In her influential book The Caste of Merit: Engineering Education in India, Harvard University’s professor Ajantha Subramanian has accused the IITs of perpetuating caste oppression. The crux of her argument is that the structure of IITs favours Brahmins and upper castes and is oppressive towards the lower castes. Therefore, even if entrance examinations are open to all and there is no discrimination in how marks are awarded, they are still guilty.
She traces the oppressive structure to the period of British rule in India. Prior to that, engineering was considered a hands-on job that was suitable for lower caste people. This changed during the British period because they split the discipline into its theoretical and hands-on aspects. With Brahmins conspiring to grab the theoretical side, only the hands-on work remained for lower castes. Since Brahmins were intelligent people, this kind of stratification also served the British interest, because they could use their skills in administration. It also opened the door for Brahmins to make money as technocrats and industrialists, which was not possible in their traditional roles. Therefore, the whole arrangement was highly beneficial for Brahmins while it hurt lower castes.
This part of her thesis is substantially correct. Infinity Foundation has documented the skills of many lower caste people in its History of Indian Science and Technology book series. What Subramanian fails to uncover however is the lack of initiatives by the Indian government since independence to take corrective measures. The British system was not designed to skill the lower castes but was intended to develop a battery of clerks that would help them rule the country.
Rather than bringing a change in the education system invented by the British, successive governments have continued with it. This has resulted in a loss of skill at the hands-on level because getting an education does not help people get jobs at that level. It also does not attract people who may have an aptitude for such work simply because it doesn’t pay. On the other hand, the expansion of engineering into computer sciences has further expanded the theoretical side, creating additional opportunities for the people engaged in theory. Therefore, the flow of human capital based on skills and aptitude is blocked.
Subramanian’s contention is that the only way to correct this unfortunate circumstance is by dismantling the IITs. It doesn’t matter that these centres of excellence produce the most talented tech people that the world recognises. It also doesn’t matter to her that these institutions are lifting the value of Brand India all over the world. She cannot tolerate the success of IIT people either in India or in Silicon Valley, or the way that they are spreading their influence all over the world through their professional networking. According to her, this spread of influence is pernicious because it is an expansion of Brahmin power.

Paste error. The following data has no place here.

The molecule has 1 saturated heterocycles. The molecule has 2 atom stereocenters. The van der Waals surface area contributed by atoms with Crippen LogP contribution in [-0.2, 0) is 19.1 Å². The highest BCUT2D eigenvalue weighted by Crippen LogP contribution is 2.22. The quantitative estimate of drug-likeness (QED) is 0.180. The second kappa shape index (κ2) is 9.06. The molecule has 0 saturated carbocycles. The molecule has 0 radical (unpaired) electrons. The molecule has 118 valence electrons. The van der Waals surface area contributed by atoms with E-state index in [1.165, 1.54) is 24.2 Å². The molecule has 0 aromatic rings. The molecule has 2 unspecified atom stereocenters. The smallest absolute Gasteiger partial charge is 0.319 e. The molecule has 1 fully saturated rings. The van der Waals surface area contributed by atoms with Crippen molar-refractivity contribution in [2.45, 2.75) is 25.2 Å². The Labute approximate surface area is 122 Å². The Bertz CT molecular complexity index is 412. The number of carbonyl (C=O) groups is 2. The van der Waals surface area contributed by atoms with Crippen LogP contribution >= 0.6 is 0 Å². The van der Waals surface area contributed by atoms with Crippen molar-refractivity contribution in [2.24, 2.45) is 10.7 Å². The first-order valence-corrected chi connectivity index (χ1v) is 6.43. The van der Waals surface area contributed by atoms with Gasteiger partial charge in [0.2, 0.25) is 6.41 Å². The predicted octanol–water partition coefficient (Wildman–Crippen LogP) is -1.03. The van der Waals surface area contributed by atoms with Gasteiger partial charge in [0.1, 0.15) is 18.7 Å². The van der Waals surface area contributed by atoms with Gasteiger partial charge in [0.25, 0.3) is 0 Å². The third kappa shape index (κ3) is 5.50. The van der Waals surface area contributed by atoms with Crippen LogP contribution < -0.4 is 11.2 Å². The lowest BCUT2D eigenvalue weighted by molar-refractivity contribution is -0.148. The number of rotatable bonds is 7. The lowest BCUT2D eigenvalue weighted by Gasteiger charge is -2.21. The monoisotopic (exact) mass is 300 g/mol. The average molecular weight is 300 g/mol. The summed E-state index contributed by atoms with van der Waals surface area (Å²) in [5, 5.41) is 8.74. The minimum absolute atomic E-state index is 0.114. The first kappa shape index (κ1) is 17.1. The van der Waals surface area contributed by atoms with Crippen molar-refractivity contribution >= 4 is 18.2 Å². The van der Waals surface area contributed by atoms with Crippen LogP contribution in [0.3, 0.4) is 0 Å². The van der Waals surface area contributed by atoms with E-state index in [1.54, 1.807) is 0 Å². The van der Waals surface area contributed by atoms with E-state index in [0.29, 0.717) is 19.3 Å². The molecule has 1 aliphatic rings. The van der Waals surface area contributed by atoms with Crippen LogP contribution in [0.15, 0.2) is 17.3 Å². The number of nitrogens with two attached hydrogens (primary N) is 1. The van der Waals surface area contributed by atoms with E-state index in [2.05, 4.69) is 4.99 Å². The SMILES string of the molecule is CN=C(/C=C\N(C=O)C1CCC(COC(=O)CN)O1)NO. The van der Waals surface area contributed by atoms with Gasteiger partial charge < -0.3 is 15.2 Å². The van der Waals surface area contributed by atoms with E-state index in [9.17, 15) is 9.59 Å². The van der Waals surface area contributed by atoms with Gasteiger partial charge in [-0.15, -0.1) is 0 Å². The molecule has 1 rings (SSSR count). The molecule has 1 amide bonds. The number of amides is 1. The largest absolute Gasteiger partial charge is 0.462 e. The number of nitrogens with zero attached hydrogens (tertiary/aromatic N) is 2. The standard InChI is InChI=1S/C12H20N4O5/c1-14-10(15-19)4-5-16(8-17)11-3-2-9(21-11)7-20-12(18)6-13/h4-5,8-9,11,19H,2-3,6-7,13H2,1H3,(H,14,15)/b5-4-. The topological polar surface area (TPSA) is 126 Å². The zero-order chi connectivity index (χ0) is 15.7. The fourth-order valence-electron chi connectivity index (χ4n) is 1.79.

Her theory assumes that lower caste people lack merit, because of which they cannot pass the entrance exam and qualify as IIT engineers. Therefore, she declares the entrance exam itself to be a sham. It is not based on true meritocracy because it excludes certain people. She does not support changing the system to treat equally the hands-on and theoretical students, even though that would remedy her claim of bias. Nothing less than rejecting meritocracy would satisfy her.
Subramanian’s problem with the IITs and her solution is linked to the Marxist ideology that she prescribes to. Since Marxism requires you to dismantle existing structures to make way for a new one and since IITs are well-established structures, she is calling for their destruction.
Details of her thesis and our rebuttal are in the book, Snakes in the Ganga. Visit SnakesInTheGanga.com.
The author is a researcher, writer, speaker and public intellectual on current affairs as they relate to civilisations, cross-cultural encounters, religion and science. His latest book is ‘Snakes in the Ganga’. Views expressed are personal.
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